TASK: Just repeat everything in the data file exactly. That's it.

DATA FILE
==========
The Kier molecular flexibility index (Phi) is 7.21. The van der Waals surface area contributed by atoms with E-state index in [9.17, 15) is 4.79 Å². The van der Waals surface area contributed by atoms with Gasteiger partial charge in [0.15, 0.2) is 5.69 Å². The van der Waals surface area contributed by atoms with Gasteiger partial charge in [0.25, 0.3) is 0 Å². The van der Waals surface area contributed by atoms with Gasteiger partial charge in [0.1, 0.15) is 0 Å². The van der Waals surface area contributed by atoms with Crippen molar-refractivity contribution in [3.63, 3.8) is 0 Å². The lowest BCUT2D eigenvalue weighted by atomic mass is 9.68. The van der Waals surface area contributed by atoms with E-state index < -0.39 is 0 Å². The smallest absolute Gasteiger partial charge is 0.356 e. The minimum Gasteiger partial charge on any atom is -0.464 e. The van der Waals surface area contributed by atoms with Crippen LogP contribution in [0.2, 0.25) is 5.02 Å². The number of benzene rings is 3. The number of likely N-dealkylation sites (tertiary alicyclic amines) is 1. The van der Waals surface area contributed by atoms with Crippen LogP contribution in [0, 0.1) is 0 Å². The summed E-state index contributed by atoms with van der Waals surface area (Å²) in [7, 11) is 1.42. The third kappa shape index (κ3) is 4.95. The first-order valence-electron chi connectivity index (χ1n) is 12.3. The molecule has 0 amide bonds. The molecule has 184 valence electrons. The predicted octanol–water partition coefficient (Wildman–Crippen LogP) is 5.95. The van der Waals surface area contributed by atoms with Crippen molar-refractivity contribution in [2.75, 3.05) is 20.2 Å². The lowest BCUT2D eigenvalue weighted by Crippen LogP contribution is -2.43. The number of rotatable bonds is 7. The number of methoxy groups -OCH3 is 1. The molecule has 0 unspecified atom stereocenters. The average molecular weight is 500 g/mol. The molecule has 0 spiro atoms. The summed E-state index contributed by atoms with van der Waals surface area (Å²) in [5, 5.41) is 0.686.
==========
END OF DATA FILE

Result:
The Kier molecular flexibility index (Phi) is 7.21. The van der Waals surface area contributed by atoms with E-state index in [9.17, 15) is 4.79 Å². The van der Waals surface area contributed by atoms with Gasteiger partial charge in [0.15, 0.2) is 5.69 Å². The van der Waals surface area contributed by atoms with Gasteiger partial charge in [0.25, 0.3) is 0 Å². The van der Waals surface area contributed by atoms with Gasteiger partial charge in [0.1, 0.15) is 0 Å². The van der Waals surface area contributed by atoms with Crippen molar-refractivity contribution in [3.63, 3.8) is 0 Å². The lowest BCUT2D eigenvalue weighted by atomic mass is 9.68. The van der Waals surface area contributed by atoms with E-state index < -0.39 is 0 Å². The smallest absolute Gasteiger partial charge is 0.356 e. The minimum Gasteiger partial charge on any atom is -0.464 e. The van der Waals surface area contributed by atoms with Crippen LogP contribution in [0.2, 0.25) is 5.02 Å². The number of benzene rings is 3. The number of likely N-dealkylation sites (tertiary alicyclic amines) is 1. The van der Waals surface area contributed by atoms with Crippen LogP contribution in [0, 0.1) is 0 Å². The summed E-state index contributed by atoms with van der Waals surface area (Å²) in [7, 11) is 1.42. The third kappa shape index (κ3) is 4.95. The first-order valence-electron chi connectivity index (χ1n) is 12.3. The molecule has 0 amide bonds. The molecule has 184 valence electrons. The predicted octanol–water partition coefficient (Wildman–Crippen LogP) is 5.95. The van der Waals surface area contributed by atoms with Crippen molar-refractivity contribution in [2.75, 3.05) is 20.2 Å². The lowest BCUT2D eigenvalue weighted by Crippen LogP contribution is -2.43. The number of rotatable bonds is 7. The number of methoxy groups -OCH3 is 1. The molecule has 0 unspecified atom stereocenters. The average molecular weight is 500 g/mol. The molecule has 0 spiro atoms. The summed E-state index contributed by atoms with van der Waals surface area (Å²) in [5, 5.41) is 0.686.